"It's about 20C (36 degrees Fahrenheit) warmer than normal over most of the Arctic Ocean, along with cold anomalies of about the same magnitude over north-central Asia," Jennifer Francis, an Arctic specialist at Rutgers University, said by email Wednesday.
"The Arctic warmth is the result of a combination of record-low sea-ice extent for this time of year, probably very thin ice, and plenty of warm/moist air from lower latitudes being driven northward by a very wavy jet stream."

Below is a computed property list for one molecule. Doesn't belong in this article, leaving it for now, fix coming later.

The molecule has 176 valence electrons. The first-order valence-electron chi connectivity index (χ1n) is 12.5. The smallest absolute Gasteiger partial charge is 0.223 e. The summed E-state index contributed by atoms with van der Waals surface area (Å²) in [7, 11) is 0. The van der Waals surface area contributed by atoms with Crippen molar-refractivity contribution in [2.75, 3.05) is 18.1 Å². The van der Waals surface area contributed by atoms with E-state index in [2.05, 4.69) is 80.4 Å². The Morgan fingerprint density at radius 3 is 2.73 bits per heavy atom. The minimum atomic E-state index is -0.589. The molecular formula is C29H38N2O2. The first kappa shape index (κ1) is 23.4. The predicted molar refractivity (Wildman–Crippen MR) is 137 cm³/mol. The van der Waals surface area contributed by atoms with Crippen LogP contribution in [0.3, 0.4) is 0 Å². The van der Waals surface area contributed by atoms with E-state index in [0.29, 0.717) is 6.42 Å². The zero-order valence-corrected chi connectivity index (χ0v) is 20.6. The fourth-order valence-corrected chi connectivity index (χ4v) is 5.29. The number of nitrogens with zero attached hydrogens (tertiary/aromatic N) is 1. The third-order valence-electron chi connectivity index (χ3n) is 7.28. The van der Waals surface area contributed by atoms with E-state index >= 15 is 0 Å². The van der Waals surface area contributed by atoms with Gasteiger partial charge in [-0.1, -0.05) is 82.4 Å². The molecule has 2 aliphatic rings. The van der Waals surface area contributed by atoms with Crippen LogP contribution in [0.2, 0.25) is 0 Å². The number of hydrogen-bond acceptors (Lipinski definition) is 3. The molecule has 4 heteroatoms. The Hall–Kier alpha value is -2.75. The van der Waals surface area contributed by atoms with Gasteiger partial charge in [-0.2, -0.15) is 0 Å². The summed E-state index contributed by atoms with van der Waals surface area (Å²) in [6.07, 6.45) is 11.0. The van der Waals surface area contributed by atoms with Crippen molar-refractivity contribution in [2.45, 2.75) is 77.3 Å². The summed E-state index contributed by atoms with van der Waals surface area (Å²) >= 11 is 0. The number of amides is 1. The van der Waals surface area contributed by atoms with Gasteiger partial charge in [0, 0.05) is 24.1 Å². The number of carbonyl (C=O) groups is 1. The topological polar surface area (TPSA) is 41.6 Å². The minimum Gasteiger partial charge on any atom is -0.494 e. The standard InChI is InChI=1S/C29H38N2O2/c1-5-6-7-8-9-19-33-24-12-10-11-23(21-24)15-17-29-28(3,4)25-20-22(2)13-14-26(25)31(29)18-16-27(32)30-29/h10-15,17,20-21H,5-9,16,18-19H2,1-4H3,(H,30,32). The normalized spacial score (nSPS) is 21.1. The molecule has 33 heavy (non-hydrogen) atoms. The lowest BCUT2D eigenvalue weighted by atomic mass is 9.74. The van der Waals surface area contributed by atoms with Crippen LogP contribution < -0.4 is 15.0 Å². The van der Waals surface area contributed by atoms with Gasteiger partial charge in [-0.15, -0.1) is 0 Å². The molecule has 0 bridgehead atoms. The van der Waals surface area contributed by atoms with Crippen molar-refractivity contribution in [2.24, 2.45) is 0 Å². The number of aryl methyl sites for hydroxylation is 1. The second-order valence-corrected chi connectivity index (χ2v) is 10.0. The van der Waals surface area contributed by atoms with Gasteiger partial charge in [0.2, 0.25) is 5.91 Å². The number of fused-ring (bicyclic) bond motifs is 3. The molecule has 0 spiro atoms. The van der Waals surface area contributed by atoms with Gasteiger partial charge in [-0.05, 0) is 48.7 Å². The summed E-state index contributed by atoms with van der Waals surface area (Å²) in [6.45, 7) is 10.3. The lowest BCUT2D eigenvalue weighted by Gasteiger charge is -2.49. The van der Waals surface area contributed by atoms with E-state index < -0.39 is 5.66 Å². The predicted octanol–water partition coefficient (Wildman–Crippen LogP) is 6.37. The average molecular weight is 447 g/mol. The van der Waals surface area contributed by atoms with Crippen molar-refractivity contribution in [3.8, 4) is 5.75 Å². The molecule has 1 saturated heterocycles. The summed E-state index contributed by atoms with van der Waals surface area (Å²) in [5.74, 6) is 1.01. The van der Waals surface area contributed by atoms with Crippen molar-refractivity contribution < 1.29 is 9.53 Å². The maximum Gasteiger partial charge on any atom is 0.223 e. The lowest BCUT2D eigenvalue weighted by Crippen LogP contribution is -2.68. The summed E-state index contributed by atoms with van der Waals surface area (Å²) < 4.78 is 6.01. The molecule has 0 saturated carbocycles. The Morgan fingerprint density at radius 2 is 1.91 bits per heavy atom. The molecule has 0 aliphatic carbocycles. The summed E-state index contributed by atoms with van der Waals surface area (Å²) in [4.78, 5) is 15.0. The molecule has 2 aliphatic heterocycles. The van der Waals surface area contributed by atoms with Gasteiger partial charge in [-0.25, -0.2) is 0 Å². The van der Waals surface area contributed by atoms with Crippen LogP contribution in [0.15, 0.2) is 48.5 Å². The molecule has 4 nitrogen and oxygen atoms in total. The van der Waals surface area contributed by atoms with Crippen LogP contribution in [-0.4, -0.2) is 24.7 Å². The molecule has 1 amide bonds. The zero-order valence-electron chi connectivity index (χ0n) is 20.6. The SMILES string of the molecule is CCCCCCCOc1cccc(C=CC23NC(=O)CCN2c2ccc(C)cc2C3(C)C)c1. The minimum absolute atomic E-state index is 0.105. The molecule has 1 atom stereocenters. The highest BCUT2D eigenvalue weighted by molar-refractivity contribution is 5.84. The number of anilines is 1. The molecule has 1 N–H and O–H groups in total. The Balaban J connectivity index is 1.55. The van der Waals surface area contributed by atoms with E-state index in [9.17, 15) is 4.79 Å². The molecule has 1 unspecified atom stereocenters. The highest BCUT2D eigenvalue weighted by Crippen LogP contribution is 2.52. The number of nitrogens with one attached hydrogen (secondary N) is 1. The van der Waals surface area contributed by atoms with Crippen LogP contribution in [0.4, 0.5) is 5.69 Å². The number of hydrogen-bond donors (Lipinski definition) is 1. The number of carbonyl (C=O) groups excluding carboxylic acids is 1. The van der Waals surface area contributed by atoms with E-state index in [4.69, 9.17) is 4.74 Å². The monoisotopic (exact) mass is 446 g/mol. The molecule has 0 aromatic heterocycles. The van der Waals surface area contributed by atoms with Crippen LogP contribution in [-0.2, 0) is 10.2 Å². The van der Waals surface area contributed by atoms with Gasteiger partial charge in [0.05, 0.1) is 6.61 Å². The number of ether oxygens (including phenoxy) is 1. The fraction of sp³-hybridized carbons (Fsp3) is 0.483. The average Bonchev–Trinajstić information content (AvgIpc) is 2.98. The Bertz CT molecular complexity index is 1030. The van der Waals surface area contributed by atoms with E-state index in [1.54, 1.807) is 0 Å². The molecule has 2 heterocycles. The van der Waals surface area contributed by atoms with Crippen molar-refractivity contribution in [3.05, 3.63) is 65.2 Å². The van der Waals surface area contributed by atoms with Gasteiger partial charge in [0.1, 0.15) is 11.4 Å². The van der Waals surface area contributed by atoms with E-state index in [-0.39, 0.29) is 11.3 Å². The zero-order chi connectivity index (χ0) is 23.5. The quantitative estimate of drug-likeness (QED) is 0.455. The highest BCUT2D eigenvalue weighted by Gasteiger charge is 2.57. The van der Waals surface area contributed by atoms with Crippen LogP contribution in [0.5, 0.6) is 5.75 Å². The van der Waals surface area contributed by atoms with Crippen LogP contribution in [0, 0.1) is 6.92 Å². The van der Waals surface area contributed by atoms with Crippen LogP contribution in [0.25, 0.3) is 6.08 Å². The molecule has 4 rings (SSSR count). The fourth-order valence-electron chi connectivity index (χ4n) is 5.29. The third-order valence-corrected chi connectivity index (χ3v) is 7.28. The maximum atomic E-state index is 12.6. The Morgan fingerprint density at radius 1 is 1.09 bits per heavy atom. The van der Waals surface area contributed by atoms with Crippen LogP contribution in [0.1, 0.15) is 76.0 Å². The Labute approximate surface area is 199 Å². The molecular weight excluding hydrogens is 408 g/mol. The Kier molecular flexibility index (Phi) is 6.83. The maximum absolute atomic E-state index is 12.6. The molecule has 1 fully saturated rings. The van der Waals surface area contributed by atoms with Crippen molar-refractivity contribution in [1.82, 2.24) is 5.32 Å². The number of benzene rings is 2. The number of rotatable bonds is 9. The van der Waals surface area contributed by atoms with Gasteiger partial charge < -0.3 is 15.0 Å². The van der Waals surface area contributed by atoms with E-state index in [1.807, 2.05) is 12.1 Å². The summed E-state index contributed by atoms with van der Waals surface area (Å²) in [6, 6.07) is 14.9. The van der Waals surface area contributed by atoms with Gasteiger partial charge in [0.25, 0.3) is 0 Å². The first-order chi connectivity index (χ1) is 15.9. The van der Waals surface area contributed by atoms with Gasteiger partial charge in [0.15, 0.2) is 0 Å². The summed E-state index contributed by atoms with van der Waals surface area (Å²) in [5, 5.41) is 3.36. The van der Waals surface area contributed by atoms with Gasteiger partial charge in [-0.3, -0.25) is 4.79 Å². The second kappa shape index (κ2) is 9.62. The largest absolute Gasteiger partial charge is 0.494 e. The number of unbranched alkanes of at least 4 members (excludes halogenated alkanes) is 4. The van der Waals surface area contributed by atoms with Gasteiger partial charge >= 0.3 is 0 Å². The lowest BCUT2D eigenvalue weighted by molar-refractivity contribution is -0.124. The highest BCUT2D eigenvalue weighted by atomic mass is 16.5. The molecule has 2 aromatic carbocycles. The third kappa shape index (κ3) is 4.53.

Francis has published research suggesting that the jet stream, which travels from west to east across the Northern Hemisphere in the mid-latitudes, is becoming more wavy and elongated as the Arctic warms faster than the equator does.
"It will be fascinating to see if the stratospheric polar vortex continues to be as weak as it is now, which favors a negative Arctic Oscillation and probably a cold mid/late winter to continue over central and eastern Asia and eastern North America. The extreme behavior of the Arctic in 2016 seems to be in no hurry to quit," Francis continued.
Friday, November 18, 2016
The Arctic is Insanely Warm
Second winter in a row: